According to Oregon Statute, a family who decides to homeschool must register with their local Education Service District in the academic year that the child turns 6 by September 1, or within 10 days of withdrawing the child from public or private school. At the time of registration, the parent may decide to announce a particular grade level for the child, from first grade up. If none is given by the parent, the child is assumed to be in the grade corresponding with his or her age on September 1, as if he or she has started first grade at age 6.
|Age by||Grade if starting||Grade if starting|
|September 1||1st grade at 6||kindergarten at 6|
Once you have designated a grade level for your child, the ESD expects that you will not change it unless there is a compelling reason to do so. However, keep in mind that if it appears you are changing grade levels simply to avoid testing, the ESD may choose to question your decision to change. You may choose curriculum at any grade level you like, regardless of the grade level your child is registered at.
When is testing required?
MAY 2020: Due to the limitations of the current COVID pandemic, a proposal has been made to the Oregon State Legislature to extend the homeschool testing date of August 15 to November 15, 2020. Confirmation of this postponement will be in June.
A child who is registered as a homeschooler is expected to do standardized testing by August 15 of the summer following the completion of 3rd, 5th, 8th, and 10th grades, as long as the child has been homeschooled since at least February 15 of the year preceding testing (18 months before the test deadline).
So, if you start homeschooling your child in the 3rd grade, the first required test would be at the end of 5th grade.
You may also elect to have your child do testing in non-mandatory years.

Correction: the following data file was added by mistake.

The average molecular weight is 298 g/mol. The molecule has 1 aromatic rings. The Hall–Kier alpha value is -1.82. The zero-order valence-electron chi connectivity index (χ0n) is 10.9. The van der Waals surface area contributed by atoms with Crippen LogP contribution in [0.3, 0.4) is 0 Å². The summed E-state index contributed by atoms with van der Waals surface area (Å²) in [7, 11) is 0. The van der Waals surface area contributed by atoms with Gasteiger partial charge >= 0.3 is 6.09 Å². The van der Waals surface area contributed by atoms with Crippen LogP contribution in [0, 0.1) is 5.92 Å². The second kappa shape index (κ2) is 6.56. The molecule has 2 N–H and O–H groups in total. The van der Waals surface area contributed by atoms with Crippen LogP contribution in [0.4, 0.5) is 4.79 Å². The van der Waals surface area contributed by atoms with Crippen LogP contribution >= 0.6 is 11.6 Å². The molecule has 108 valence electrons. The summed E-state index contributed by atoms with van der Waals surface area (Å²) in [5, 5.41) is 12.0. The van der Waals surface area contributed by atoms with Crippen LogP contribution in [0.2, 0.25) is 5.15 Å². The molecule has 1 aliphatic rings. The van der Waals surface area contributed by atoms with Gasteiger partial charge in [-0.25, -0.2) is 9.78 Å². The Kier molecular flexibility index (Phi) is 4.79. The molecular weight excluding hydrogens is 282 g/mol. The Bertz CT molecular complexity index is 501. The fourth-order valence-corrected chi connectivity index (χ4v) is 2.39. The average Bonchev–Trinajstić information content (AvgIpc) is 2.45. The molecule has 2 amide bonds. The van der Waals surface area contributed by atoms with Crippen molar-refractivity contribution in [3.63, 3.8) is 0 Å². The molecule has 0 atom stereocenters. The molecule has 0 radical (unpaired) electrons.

Are there exceptions to the testing requirement?
Yes, there are alternatives to testing for children with disabilities (PDPs).
What is tested, and who can administer the tests?
The required tests include grade-level math (concepts, application, skills), reading (comprehension), and language (writing, spelling/grammar, punctuation, etc.)
The list of currently approved tests includes the following, with publisher information as available:
- Comprehensive Tests of Basic Skills – CTBS Terra Nova (800) 538-9547
- McGraw-Hill Tests Grade level 3-8 aligned with common core 3rd addition – 800-538-9547
- Iowa Tests of Basic Skills: Riverside Publishing Co. Common Core Correlation K-12, 2008 Form C – (800) 323-9540Test of Achievement and Proficiency 800-323-9540
- Stanford 9th and 10th Editions are acceptable, contact: Psychological Corp., P.O Box 708912, San Antonio, TX 888-433-8435, Education Home School
Tests must be administered by a state-approved tester who is not related to the child. The Oregon Department of Education has a public downloadable spreadsheet of testers about halfway down their homeschooling webpage, and this list of approved testers from ODE is also available. There are a number of organizations in Oregon that offer testing for individuals or groups of homeschoolers. The cost to take the set of tests is usually about $40 to $50, paid directly to the tester. There are also testers who come directly to your home and customize the testing experience, and they might charge more.
How is the test scored and how are the scores reported?
Each test is scored on a percentile. This means that the score your child gets represents how many people also taking the same test got a lower score.
So, if 100 people took a test with 50 questions, and your child was the only one to get all 50 correct, he would have a score of 99th percentile. (99 percent of the test-takers scored below him.) At the same time, if he only got 20 correct, but that was more than anyone else got, he would still have a score of 99th percentile.
If your child got 49 questions correct, but everyone else got 50 correct, then he would have 0 percentile (no one scored below him), even though he clearly knew the material.
Ordinarily, the test scores are scattered over a much broader range, of course. In a typical test with 50 questions, a few children will get only a few answers right, and a few children will get most of them right, with the other children getting different amounts right.
If your child gets a score of 50th percentile, that means an equal number of children scored higher and lower than your child – meaning your child’s is exactly average for that test.
It is important to know that percentile scores do not represent how well the child knows the material; only how well he performs relative to everyone else taking the test. When the scores are sent to you, you will also see the raw score: that is, the number of correct answers and what areas were answered incorrectly.
Each test is given a percentile score, and then there is a composite score, which is a single percentile representing your child’s performance on all three subjects together.